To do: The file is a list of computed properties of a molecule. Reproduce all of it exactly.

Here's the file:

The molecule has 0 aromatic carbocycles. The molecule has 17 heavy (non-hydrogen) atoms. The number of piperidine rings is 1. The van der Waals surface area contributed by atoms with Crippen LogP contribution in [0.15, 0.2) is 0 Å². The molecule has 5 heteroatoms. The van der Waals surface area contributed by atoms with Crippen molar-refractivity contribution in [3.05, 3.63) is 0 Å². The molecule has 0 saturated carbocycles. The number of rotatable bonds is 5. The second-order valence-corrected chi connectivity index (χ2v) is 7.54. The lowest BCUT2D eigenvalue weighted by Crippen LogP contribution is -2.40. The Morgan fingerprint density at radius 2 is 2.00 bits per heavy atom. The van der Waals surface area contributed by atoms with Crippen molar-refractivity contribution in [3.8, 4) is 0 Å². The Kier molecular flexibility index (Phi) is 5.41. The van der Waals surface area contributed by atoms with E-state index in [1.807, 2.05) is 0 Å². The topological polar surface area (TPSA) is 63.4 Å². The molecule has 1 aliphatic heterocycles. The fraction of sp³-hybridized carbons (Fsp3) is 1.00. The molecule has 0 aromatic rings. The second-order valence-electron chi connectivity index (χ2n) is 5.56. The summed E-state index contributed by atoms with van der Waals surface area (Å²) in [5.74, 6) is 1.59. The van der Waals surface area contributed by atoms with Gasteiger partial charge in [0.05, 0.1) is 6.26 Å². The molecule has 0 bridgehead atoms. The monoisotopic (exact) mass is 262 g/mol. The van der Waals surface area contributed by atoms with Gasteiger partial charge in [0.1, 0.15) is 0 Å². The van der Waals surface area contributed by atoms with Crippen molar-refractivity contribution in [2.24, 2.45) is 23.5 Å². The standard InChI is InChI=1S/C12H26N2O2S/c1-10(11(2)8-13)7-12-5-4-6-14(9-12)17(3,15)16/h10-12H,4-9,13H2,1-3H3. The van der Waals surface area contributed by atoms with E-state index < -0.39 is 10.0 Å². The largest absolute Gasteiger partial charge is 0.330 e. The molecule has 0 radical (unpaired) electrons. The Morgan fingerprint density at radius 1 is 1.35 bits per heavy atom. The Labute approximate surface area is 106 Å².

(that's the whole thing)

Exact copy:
The molecule has 0 aromatic carbocycles. The molecule has 17 heavy (non-hydrogen) atoms. The number of piperidine rings is 1. The van der Waals surface area contributed by atoms with Crippen LogP contribution in [0.15, 0.2) is 0 Å². The molecule has 5 heteroatoms. The van der Waals surface area contributed by atoms with Crippen molar-refractivity contribution in [3.05, 3.63) is 0 Å². The molecule has 0 saturated carbocycles. The number of rotatable bonds is 5. The second-order valence-corrected chi connectivity index (χ2v) is 7.54. The lowest BCUT2D eigenvalue weighted by Crippen LogP contribution is -2.40. The Morgan fingerprint density at radius 2 is 2.00 bits per heavy atom. The van der Waals surface area contributed by atoms with Crippen molar-refractivity contribution in [3.8, 4) is 0 Å². The Kier molecular flexibility index (Phi) is 5.41. The van der Waals surface area contributed by atoms with E-state index in [1.807, 2.05) is 0 Å². The topological polar surface area (TPSA) is 63.4 Å². The molecule has 1 aliphatic heterocycles. The fraction of sp³-hybridized carbons (Fsp3) is 1.00. The molecule has 0 aromatic rings. The second-order valence-electron chi connectivity index (χ2n) is 5.56. The summed E-state index contributed by atoms with van der Waals surface area (Å²) in [5.74, 6) is 1.59. The van der Waals surface area contributed by atoms with Gasteiger partial charge in [0.05, 0.1) is 6.26 Å². The molecule has 0 bridgehead atoms. The monoisotopic (exact) mass is 262 g/mol. The van der Waals surface area contributed by atoms with Gasteiger partial charge in [0.1, 0.15) is 0 Å². The van der Waals surface area contributed by atoms with Crippen molar-refractivity contribution in [2.24, 2.45) is 23.5 Å². The standard InChI is InChI=1S/C12H26N2O2S/c1-10(11(2)8-13)7-12-5-4-6-14(9-12)17(3,15)16/h10-12H,4-9,13H2,1-3H3. The van der Waals surface area contributed by atoms with E-state index < -0.39 is 10.0 Å². The largest absolute Gasteiger partial charge is 0.330 e. The molecule has 0 radical (unpaired) electrons. The Morgan fingerprint density at radius 1 is 1.35 bits per heavy atom. The Labute approximate surface area is 106 Å².